Globalization's historical expansion from Europe to North America to Asia has featured a familiar dynamic: The last region "in" becomes the integrator of note for the next region "up." Europe was the primary investor, customer and integrator for the U.S. economy in its rise during the 19th and 20th centuries, and America subsequently "paid it forward" with East Asia in the decades following World War II. Recently, it has been Asia's turn, primarily through China, to pay it forward once again with Africa, arguably the hottest integration zone in the global economy today.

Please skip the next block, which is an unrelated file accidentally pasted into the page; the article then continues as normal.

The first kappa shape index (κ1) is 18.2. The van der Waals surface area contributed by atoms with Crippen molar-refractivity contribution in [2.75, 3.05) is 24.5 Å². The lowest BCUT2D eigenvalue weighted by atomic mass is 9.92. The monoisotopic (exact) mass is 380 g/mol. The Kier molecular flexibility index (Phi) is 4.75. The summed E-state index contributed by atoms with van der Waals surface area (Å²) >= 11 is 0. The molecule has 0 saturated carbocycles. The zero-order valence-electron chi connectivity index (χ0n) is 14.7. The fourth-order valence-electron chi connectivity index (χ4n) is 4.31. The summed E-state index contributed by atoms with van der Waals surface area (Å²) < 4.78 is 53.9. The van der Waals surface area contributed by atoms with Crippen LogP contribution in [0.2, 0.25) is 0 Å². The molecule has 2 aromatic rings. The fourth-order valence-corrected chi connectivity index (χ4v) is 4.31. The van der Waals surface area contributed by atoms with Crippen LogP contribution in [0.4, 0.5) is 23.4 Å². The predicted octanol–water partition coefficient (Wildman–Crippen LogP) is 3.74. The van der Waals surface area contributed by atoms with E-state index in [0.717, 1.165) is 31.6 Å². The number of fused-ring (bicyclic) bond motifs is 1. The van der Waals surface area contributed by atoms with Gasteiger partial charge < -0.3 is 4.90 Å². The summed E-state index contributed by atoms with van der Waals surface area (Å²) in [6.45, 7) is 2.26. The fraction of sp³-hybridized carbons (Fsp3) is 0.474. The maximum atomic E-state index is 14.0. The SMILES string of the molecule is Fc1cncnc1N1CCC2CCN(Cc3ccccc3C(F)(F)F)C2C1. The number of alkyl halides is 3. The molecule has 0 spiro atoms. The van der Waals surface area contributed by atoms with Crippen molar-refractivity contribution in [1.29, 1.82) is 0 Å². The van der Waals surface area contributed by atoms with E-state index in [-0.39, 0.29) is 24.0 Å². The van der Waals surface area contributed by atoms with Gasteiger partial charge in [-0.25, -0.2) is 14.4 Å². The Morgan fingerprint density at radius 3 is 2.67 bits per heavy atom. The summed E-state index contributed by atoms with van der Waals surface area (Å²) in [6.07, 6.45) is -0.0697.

Nonetheless, in Washington -- and especially inside the Pentagon -- China's rising influence across Africa has been viewed with genuine trepidation. Beijing's "non-interference" mantra doesn't exactly jive with President Barack Obama's stern focus on counterterrorism, while China's rapacious hunger for raw materials fosters fears of strategic minerals being "cornered."
The most intriguing upside of China's presence in Africa concerns oil, where China continues to develop reserves that were not in play before, thereby adding new capacity to global markets and generating additional local income growth -- a win-win for all concerned. The big question coming up, however, is whether or not China can do the same in the all-important category of food production.